January 16, 2014; The Republic
Beginning last summer, NPQ provided a good deal of coverage to a strange story from New Mexico where 15 behavioral health organizations were summarily shut down by the state through a withholding of payments. The action came pursuant to an audit performed by the Boston-based Public Consulting Group, which was looking for fraud and mismanagement. The audit document had not then, nor has since been made available to the providers or to the public. The caseloads of those clinics were transferred to agencies located in Arizona. An outcry about a lack of transparency ensued, and attempts to get the results of the audit released through the state’s Inspection of Public Records Act were unfruitful. Now, more than four months later, New Mexico Attorney General Gary King’s office has announced that in at least the first case it reviewed, that of the Counseling Center in Alamogordo, no fraud has been found, though there were overbillings amounting to less than $20,000, and no criminal charges will be brought.
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The Counseling Center will be the fourth organization to be cleared to reopen, but it has since gone out of business. The CEO has said it’s doubtful the nonprofit would resume operations because its assets are exhausted, but it will fight to collect approximately $400,000 in withheld payments. “They put us out of business. I don’t see any way that can be turned around now,” said Jim Kerlin, who served as CEO for 25 years. At the time of the closing, he had protested, saying, “We get between one and three audits every year…. We’ve always scored above 90 percent. The year before last, we scored 100 percent, which means they found no irregularities. We’re in compliance.”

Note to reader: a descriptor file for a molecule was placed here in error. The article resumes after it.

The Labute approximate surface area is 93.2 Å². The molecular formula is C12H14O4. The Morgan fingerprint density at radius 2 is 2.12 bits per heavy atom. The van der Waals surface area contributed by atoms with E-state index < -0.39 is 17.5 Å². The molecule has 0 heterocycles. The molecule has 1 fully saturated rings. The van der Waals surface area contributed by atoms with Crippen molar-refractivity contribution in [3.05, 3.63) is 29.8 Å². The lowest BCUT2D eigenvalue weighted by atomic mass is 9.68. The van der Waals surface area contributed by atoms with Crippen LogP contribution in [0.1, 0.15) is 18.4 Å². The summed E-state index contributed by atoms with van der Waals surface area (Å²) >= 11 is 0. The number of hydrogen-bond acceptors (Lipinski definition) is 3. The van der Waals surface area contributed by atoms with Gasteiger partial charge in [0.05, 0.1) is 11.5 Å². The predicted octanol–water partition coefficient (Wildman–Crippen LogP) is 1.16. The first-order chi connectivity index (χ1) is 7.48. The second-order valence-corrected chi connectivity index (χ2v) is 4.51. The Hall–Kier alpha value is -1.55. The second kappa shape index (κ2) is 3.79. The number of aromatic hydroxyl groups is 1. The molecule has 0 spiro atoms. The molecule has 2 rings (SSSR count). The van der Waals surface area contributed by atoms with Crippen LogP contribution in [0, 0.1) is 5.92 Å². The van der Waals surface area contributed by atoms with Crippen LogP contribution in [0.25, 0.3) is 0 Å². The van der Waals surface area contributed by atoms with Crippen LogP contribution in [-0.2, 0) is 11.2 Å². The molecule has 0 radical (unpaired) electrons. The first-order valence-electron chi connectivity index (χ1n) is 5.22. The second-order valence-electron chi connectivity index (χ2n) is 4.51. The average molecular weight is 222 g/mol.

Democratic Sen. Gerald Ortiz y Pino is saying that that the state could face lawsuits from mental health providers that were forced out of business. “Why did it take six months to clear some agency of this? And in the meantime they went out of business? This is really a distressing thing,” said Ortiz y Pino.
Meanwhile, the legislature will be considering what additional protections should be considered for service providers. Ad spots on radio stations across the state suggest that listeners call legislators to demand due process rights for healthcare providers. (The ads were paid for by a coalition called New Mexicans Fighting To Save Behavioral Health, a group that includes the former providers but also consumers, their families, and advocates.)
“I think the whole way it has been handled is very unfortunate,” said Senate President Pro Tem Mary Kay Papen (D-Las Cruces). “Many legislators, on both sides of the aisle, would have preferred that there had been more transparency…. When you feel like something is operating in the shadows, you have a very difficult time getting on board with what they’re doing.”—Ruth McCambridge